Danny> My favourite part is probably the colour sessions. It’s a mystery to me and such an art form. I never really have great notes, but it’s fun to sit with a CD, have lunch delivered and watch them nit-pick any over-saturation or levels of blue. 

LBB> What’s harder to cut around – too much material or not enough? (And why?)

Danny> It is more challenging when there’s not enough material. You run through the footage quickly. You think you have enough because maybe there are three or four hours of raw material, but when you get into the thick of the project, you realise, “if I only had a shot of this or a different angle on that, or I wish this shot was moving instead of on sticks.” It’s inevitable. You always want more variety.

LBB> Which commercial projects are you proudest of and why?

Danny> A few years back, I was asked to re-edit an existing TV campaign for a denim brand that was a long time client at a previous agency. I had done a lot of work for this brand and was sort of a gatekeeper of all types of different shoots across different brand segments. A week into the project, I realised we had tons of recent footage unused, and there was no reason for it not to be, so I changed the concept altogether. I went through all the footage and put together more of an anthem that spoke to the breadth and power of the brand. I was able to create a cohesive visual story, and once I had that, I wrote a script that tied the story to the brand’s value props and current business objectives. It was not what the client was expecting, but they liked it, and when they tested it in focus groups, it scored the highest of any TV spot in the history of the brand—not just the brand, but the entire parent company. So that felt good, and that was all editing and retrofitting a script.

LBB> There are so many different platforms for film content now, and even in advertising, something can last anything from a few seconds to a couple of hours. As an editor, are you seeing a change in the kind of projects you’re getting from brands and agencies?

Danny> Yes, I see a change. For one thing, there’s a lot less broadcast. And budgets have shrunk considerably. Why pay 500K for something when the cost of media is zero? Brands want quantity, as they should, and they want to populate their site and social channels. And with so many targeted media buys, big brands need everything in multiple formats, sizes, and versions tailored to specific audiences. If a spot is going on Bleacher Report, they want the “male-heavy” version. If something is going on, they want the “fishing-heavy” version. Also, everything needs to work without sound, which is sad but a reality. As a result, you have the version with supers, the version without graphics (some channels will put on their own graphics), or the version with closed captioning. Then there are the bite-sized lengths. I don’t mind the :06 videos, though. I think it’s a nice challenge to prove what you can do in 1 or 2 shots and a single line of copy. However, it is still painful to take something shot beautifully in a landscape format and crop it vertically for an IG story– it breaks my heart.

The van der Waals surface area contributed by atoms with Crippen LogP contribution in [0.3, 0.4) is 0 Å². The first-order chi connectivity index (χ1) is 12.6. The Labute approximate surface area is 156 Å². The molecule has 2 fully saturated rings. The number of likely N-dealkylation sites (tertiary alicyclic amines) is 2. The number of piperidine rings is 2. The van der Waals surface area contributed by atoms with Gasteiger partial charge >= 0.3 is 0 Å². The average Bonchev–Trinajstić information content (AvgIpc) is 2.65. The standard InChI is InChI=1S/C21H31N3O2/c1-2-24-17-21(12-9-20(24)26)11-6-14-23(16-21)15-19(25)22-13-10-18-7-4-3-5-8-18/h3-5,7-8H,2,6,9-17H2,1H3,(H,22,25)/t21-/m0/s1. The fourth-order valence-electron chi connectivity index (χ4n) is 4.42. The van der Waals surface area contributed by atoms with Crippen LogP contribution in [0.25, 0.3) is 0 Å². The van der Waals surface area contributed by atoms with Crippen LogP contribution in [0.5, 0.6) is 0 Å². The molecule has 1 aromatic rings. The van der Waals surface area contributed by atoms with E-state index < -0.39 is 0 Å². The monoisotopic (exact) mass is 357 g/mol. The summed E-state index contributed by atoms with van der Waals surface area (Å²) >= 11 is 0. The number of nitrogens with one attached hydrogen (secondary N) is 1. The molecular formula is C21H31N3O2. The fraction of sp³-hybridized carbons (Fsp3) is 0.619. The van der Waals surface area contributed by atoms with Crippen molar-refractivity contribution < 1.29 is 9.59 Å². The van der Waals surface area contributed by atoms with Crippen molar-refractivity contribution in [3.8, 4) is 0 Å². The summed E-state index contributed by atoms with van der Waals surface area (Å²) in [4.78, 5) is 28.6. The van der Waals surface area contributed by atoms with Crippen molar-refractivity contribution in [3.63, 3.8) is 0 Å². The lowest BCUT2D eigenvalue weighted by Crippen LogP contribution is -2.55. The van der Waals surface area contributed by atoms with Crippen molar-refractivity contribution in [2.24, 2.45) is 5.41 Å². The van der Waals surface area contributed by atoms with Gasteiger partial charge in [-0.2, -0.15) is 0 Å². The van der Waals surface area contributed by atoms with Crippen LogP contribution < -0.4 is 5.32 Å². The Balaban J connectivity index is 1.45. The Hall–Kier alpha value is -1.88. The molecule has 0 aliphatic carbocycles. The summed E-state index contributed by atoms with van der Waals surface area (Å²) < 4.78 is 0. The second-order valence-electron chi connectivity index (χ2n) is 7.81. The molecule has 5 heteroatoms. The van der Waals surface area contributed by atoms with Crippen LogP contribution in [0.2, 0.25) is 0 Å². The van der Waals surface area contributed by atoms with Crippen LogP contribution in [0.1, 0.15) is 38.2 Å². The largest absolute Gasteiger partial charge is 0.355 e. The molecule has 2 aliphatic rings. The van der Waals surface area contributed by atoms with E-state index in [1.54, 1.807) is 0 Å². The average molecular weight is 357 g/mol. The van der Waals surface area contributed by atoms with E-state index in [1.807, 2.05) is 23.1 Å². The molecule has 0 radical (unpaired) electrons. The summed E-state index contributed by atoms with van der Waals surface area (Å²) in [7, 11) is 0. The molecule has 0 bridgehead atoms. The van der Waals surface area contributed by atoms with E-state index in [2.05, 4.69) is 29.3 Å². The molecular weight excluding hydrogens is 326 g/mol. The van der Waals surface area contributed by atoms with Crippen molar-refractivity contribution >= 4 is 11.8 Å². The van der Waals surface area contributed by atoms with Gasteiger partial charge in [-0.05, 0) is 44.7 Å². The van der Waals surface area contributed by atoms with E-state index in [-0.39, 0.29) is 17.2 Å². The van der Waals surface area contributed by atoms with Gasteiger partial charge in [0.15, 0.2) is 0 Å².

LBB> Who are your editing heroes and why? What films or spots epitomise good editing for you?

Danny> I’m a movie person, and my favourite filmmakers either heavily influence their editing or work with star editors. The top two that come to mind are Steven Soderbergh and Scorsese (Scorsese works exclusively with Thelma Schoonmaker– a genius). David Fincher’s editors were terrific on 'The Social Network.' I love the editing of Tony Scott’s films, which are very commercial and stylistic. And Hank Corwin, who’s an editor that’s done a lot of commercial work, plus edited 'Natural Born Killers' and 'The Big Short.' Both of those movies have a wild editorial style. Many people find it distracting, but they’re probably my biggest influences in short form commercial editing, where sometimes you must throw the kitchen sink at people just to keep their attention.

LBB> How does editing in the commercial world differ from the film and TV worlds?

Danny> There’s not a lot of room for subtlety in the commercial world, so you can’t linger on anything. Time is precious. You have something like :06 or :08 before a person statistically loses interest, so you must be captivated from the start and cram in all your essential information and brand recognition in those first few moments. It’s a tricky balance.

LBB> Have you noticed any trends or changes in commercial editing over recent years?

Danny> The industry's most significant trend or change is the revolution of stock footage. With the combination of the pandemic and the growing wave of brands that don’t offer a physical product—like tech, healthcare, data, many B2B and start-ups—clients don’t see the need to shoot something. I see stock clips all the time now; shots I’ve used, shots I’ve scrolled past, even in major brands on TV. That is quickly becoming an issue. Stock footage has come a long way over the last 15 years, but it’s still stock. You end up with many anthem spots about a better world, with a lot of stop-motion skylines, wind turbines, and close-ups of people staring off into the sunset, and that is fueling a lot of sameness out there. That’s why creative editing is more important than ever– where beautiful design and typography come to the rescue and set you apart. 

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Tank Design, Mon, 21 Feb 2022 08:58:22 GMT